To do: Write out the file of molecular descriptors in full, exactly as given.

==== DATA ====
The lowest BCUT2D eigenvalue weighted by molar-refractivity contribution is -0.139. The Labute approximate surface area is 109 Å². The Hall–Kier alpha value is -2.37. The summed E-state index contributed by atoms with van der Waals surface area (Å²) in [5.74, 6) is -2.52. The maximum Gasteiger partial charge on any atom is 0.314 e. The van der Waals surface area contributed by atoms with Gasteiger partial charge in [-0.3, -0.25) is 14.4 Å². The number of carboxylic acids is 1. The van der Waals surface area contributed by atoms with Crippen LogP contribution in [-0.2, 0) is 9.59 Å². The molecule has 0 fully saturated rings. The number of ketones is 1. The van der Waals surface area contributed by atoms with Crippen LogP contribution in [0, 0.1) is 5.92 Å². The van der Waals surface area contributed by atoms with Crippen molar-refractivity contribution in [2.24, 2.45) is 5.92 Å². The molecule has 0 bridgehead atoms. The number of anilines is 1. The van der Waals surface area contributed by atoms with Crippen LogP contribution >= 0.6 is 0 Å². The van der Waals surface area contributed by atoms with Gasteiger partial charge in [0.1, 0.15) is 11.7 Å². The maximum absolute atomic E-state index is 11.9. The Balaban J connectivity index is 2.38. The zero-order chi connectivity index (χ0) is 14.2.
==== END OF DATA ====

The lowest BCUT2D eigenvalue weighted by molar-refractivity contribution is -0.139. The Labute approximate surface area is 109 Å². The Hall–Kier alpha value is -2.37. The summed E-state index contributed by atoms with van der Waals surface area (Å²) in [5.74, 6) is -2.52. The maximum Gasteiger partial charge on any atom is 0.314 e. The van der Waals surface area contributed by atoms with Gasteiger partial charge in [-0.3, -0.25) is 14.4 Å². The number of carboxylic acids is 1. The van der Waals surface area contributed by atoms with Crippen LogP contribution in [-0.2, 0) is 9.59 Å². The molecule has 0 fully saturated rings. The number of ketones is 1. The van der Waals surface area contributed by atoms with Crippen LogP contribution in [0, 0.1) is 5.92 Å². The van der Waals surface area contributed by atoms with Crippen molar-refractivity contribution in [2.24, 2.45) is 5.92 Å². The molecule has 0 bridgehead atoms. The number of anilines is 1. The van der Waals surface area contributed by atoms with Crippen LogP contribution >= 0.6 is 0 Å². The van der Waals surface area contributed by atoms with Gasteiger partial charge in [0.1, 0.15) is 11.7 Å². The maximum absolute atomic E-state index is 11.9. The Balaban J connectivity index is 2.38. The zero-order chi connectivity index (χ0) is 14.2.